As you might expect a star in a big budget film to do in an interview before his movie hits theaters, Andrew Garfield spoke highly about The Amazing Spider-Man 2 in a recent interview with the L.A. Times’ Hero Complex blog. But while that part of the discussion is par for the course, the most interesting thing about it is actually what Garfield thought about the first film in which he donned Spider-Man’s iconic suit – and his statements were surprisingly honest.
The fresh stuff in that film [The Amazing Spider-Man] was invented on the day. We were given a structure, but there had to be a lot of invention going on to give it life. I felt like there were lots of missed opportunities. It was heartbreaking in a lot of ways. I didn’t sleep.
It’s rare that you hear an actor say anything even remotely negative about a past project, especially one that’s part of the franchise that he’s still involved with and promoting. But why didn’t Garfield know about those “missed opportunities” when he initially read the script? Are you sitting down? Good, because this next bit might blow your mind. Check out the conditions Garfield had to agree to before he could even audition for the lead role. From Hero Complex:
Soon after [The Social Network], he was approached with an opportunity to audition for the studio’s Spider-Man reboot — a project that initially generated controversy following so closely after 2007′s “Spider-Man 3,” the film that brought director Sam Raimi’s earlier blockbuster trilogy about the character to a close. To book the audition, Garfield said he was required to sign a contract stating that he would accept the part if it were offered to him without first being allowed to read the script.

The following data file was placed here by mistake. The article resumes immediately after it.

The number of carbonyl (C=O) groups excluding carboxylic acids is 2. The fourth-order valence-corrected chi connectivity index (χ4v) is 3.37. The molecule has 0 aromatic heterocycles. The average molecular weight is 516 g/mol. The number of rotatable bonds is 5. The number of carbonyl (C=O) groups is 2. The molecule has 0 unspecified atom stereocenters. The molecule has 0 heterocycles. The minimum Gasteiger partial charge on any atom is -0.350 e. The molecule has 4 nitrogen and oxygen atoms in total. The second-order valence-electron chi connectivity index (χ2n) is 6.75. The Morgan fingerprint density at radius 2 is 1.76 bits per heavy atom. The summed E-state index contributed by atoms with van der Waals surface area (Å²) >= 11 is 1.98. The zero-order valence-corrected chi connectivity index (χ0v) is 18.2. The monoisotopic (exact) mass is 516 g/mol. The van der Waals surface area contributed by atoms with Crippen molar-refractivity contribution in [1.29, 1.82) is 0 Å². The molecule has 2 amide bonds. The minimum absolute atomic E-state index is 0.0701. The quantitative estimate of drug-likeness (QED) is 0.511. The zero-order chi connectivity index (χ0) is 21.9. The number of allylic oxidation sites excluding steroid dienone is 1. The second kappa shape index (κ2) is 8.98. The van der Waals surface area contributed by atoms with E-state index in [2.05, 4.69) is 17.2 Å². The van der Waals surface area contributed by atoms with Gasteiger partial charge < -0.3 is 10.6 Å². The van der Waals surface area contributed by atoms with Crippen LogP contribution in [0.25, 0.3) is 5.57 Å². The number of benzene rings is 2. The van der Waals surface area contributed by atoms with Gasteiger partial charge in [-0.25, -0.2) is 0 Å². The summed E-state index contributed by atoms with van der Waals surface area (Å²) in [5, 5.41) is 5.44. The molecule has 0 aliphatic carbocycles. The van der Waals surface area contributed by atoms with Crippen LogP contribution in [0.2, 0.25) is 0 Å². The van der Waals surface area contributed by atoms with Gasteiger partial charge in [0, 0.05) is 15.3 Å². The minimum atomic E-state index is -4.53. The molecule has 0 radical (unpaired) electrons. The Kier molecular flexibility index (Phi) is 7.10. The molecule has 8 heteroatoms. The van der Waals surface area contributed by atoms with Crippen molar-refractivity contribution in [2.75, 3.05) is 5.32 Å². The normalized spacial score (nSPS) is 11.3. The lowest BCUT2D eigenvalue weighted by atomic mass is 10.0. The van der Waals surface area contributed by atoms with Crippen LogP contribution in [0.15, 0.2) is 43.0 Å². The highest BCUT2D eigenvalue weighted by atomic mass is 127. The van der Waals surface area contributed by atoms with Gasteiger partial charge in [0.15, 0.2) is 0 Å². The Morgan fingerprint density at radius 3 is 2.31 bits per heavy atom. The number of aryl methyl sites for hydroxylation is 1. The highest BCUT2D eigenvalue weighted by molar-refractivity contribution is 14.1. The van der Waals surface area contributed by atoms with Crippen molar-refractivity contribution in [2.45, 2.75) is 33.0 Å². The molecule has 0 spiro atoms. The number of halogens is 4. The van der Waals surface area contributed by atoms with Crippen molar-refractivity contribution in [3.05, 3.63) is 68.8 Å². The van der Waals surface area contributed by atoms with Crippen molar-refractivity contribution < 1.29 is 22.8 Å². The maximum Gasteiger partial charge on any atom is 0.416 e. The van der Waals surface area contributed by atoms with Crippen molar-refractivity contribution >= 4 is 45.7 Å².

“I was like, ‘This is ridiculous,’” he recalled. “I don’t even know that I’m going to get on with the people. They were like, ‘This is the way it is with these movies. The studio has the power. So either you sign up now or they don’t audition you.’ The 3-year-old inside me is going, ‘You’re hesitating?’”
Marvel Studios famously made headlines with signing some of their actors for nine-picture deals, but agreeing to appear in a film without even reading the script just in order to audition for the lead role is next-level crazy. Obviously there’s zero creative freedom in an arrangement like that, but I’m sitting here trying to justify it from a business standpoint, and I still can’t figure out why the brass would make such a ridiculous demand. What happens if the script sucks and the studio executives get the actor they like, but the actor hates the script and loses the passion he had for the material in the first place? Doesn’t that seem like a headache the studio wouldn’t want to deal with? Why not just have the actors sign a non-disclosure agreement?
I’ve never heard of this kind of thing before, and now I’m starting to wonder how common it actually is in today’s franchise-dominated Hollywood. One of the ways I personally choose my favorite actors and actresses is judging them on how they choose their projects. Even if I don’t like a film that someone is in, if I can walk away from the experience saying, “OK, I can see how this actor would think this project has value and would be a good idea,” then I can understand where they’re coming from. This whole “signing on before you read the script” thing throws a giant wrench into that concept.
Word on the street is that The Amazing Spider-Man 2 is much better than the first film, though most of the reactions I’ve seen so far have still been pretty mixed. We should have our own review up on the site next week, so be sure to stay tuned for that.
The Amazing Spider-Man 2 hits U.S. theaters on May 2nd. Are you looking forward to the sequel? Have you ever heard of auditioning conditions like this before?
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